How to Test The Market Without Any Development – The Non-Technical MVP

A constant battle for startup founders is worrying about what to build and how to build it. If you’re not a coder yourself then it seems like a huge challenge. You might have a great idea for a product but no real way to bring it to life. We’ve talked before about how founders don’t need to be coders and I loved the Startups for the rest of us episode The Unconventional MVP with Jesse Mecham that showcased a novel approach to bringing a product to market with no development at all.

YNAB Screenshot

Jesse is the founder of You Need A Budget, a finance management tool that helps people take better control of their money on a month by month basis. The service have been around for several years now and has morphed into a successful tech business. Its MVP, however, was a far more simple offering.

First steps

The service grew from a spreadsheet that Jesse created to help him and his wife plan their finances. It worked perfectly for them and the idea that there might be value in this for others was sparked. Creating a full-blown software product at this stage was out of the question, Jesse wasn’t a programmer and there was no way he could finance any development out of his own pocket.

Importantly, he realised that this wasn’t a barrier to getting customers on board. The spreadsheet itself could provide value and he wanted to see whether this simple offering could generate revenue. His assumption was that there were many people out there who were perfectly comfortable working in Excel and would be happy to pay a bit of money for this simple tool.

Going online

He set up a website offering a download of the “software” for a certain price and sent some traffic its way. Orders started to come in and the assumption was proved. There were plenty of people out there who needed this sort of help and would happily pay for it, even if it was just a low-tech solution.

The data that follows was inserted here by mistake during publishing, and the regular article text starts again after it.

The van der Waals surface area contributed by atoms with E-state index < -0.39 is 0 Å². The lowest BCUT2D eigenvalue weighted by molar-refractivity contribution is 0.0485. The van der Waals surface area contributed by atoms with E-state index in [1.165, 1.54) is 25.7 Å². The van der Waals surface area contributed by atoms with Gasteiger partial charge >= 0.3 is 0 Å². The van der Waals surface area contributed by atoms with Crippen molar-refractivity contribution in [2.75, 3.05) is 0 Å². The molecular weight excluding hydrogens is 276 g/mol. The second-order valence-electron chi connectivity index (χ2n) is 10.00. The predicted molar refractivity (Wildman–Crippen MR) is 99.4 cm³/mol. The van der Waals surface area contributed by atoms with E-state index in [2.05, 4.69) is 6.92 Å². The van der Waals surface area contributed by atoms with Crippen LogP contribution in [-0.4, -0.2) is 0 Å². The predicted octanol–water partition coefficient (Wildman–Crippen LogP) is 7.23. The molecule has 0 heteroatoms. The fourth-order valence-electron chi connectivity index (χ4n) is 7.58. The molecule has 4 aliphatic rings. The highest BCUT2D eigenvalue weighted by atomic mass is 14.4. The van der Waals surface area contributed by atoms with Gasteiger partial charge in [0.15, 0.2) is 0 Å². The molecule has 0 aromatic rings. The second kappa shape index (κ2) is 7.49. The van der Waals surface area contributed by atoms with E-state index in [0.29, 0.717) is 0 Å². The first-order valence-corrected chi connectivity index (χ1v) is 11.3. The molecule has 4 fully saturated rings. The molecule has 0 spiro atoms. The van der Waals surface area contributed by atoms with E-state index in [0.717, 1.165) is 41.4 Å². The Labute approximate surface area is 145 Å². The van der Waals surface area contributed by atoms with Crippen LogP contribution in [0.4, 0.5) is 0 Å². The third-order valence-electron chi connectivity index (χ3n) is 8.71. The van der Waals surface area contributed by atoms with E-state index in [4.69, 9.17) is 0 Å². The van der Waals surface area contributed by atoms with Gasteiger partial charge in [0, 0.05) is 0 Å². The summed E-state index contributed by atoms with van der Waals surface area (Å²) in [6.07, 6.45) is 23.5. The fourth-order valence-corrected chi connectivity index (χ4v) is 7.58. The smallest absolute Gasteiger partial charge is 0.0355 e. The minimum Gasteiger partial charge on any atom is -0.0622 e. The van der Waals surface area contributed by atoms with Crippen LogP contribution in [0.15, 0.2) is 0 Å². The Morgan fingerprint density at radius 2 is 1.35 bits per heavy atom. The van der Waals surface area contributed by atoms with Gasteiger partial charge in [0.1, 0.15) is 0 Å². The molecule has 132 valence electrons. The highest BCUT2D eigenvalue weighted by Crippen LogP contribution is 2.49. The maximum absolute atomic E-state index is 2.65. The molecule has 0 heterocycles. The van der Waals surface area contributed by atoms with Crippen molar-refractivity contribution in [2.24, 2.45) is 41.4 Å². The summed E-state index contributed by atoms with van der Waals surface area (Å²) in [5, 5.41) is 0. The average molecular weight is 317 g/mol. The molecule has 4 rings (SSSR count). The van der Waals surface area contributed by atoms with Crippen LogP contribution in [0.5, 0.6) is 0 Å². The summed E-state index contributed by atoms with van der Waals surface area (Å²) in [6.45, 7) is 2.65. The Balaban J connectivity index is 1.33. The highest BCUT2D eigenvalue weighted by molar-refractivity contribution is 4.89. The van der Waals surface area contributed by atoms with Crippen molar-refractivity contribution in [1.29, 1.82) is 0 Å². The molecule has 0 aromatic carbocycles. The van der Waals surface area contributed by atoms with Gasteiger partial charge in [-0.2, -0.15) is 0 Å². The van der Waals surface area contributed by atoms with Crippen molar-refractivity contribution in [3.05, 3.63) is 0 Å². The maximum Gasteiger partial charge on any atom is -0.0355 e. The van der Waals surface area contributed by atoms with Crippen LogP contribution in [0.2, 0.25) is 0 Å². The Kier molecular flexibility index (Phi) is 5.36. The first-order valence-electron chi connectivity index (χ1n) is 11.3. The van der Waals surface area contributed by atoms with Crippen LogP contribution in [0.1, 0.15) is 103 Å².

A spreadsheet can only take you so far and eventually a software product was needed. The beauty of this approach was that the only investment made at the start was Jesse’s time, up until that point no money had been spent on development. He had proved that there was a gap in the market for this sort of service and there was already revenue being generated by something that could be improved upon.

Another benefit was that Jesse had access to several users who could be contacted to gather feedback to help guide exactly what shape the software should take.

This exact approach won’t work for everyone but it’s important to remember when starting out the huge benefit in getting something to market quickly to get feedback and test assumptions at minimal cost. You’ll want to run lots of experiments to judge what works and if this can be done with no complex development then this is the best path to take. If you can make a bit of money in the process then even better.

Be ready to change quickly. You’ll be needing a better product at some point and it might be very soon after your MVP goes live but only do this when the time is right.